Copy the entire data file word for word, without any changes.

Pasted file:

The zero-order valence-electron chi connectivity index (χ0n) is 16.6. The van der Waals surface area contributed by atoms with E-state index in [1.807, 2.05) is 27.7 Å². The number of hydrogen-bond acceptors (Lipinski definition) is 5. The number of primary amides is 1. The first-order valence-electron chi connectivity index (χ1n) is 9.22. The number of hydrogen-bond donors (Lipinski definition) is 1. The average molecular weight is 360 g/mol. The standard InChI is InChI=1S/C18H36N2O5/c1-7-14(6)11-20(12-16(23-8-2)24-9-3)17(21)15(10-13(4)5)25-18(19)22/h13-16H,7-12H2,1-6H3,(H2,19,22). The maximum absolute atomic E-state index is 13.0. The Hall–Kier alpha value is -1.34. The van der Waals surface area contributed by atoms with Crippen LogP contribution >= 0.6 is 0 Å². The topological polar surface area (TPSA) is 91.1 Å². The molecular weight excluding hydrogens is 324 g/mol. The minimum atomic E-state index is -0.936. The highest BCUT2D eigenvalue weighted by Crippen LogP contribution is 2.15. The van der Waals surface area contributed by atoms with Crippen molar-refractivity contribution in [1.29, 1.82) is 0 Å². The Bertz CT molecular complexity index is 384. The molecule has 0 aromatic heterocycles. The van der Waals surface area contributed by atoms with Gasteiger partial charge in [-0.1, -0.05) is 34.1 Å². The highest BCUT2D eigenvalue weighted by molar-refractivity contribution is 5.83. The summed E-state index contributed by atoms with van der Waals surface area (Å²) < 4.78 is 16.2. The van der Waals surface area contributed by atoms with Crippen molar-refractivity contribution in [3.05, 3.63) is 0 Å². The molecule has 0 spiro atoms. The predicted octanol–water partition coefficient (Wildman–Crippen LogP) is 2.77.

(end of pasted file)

The zero-order valence-electron chi connectivity index (χ0n) is 16.6. The van der Waals surface area contributed by atoms with E-state index in [1.807, 2.05) is 27.7 Å². The number of hydrogen-bond acceptors (Lipinski definition) is 5. The number of primary amides is 1. The first-order valence-electron chi connectivity index (χ1n) is 9.22. The number of hydrogen-bond donors (Lipinski definition) is 1. The average molecular weight is 360 g/mol. The standard InChI is InChI=1S/C18H36N2O5/c1-7-14(6)11-20(12-16(23-8-2)24-9-3)17(21)15(10-13(4)5)25-18(19)22/h13-16H,7-12H2,1-6H3,(H2,19,22). The maximum absolute atomic E-state index is 13.0. The Hall–Kier alpha value is -1.34. The van der Waals surface area contributed by atoms with Crippen LogP contribution >= 0.6 is 0 Å². The topological polar surface area (TPSA) is 91.1 Å². The molecular weight excluding hydrogens is 324 g/mol. The minimum atomic E-state index is -0.936. The highest BCUT2D eigenvalue weighted by Crippen LogP contribution is 2.15. The van der Waals surface area contributed by atoms with Crippen molar-refractivity contribution in [1.29, 1.82) is 0 Å². The Bertz CT molecular complexity index is 384. The molecule has 0 aromatic heterocycles. The van der Waals surface area contributed by atoms with Gasteiger partial charge in [-0.1, -0.05) is 34.1 Å². The highest BCUT2D eigenvalue weighted by molar-refractivity contribution is 5.83. The summed E-state index contributed by atoms with van der Waals surface area (Å²) < 4.78 is 16.2. The van der Waals surface area contributed by atoms with Crippen molar-refractivity contribution in [3.05, 3.63) is 0 Å². The molecule has 0 spiro atoms. The predicted octanol–water partition coefficient (Wildman–Crippen LogP) is 2.77.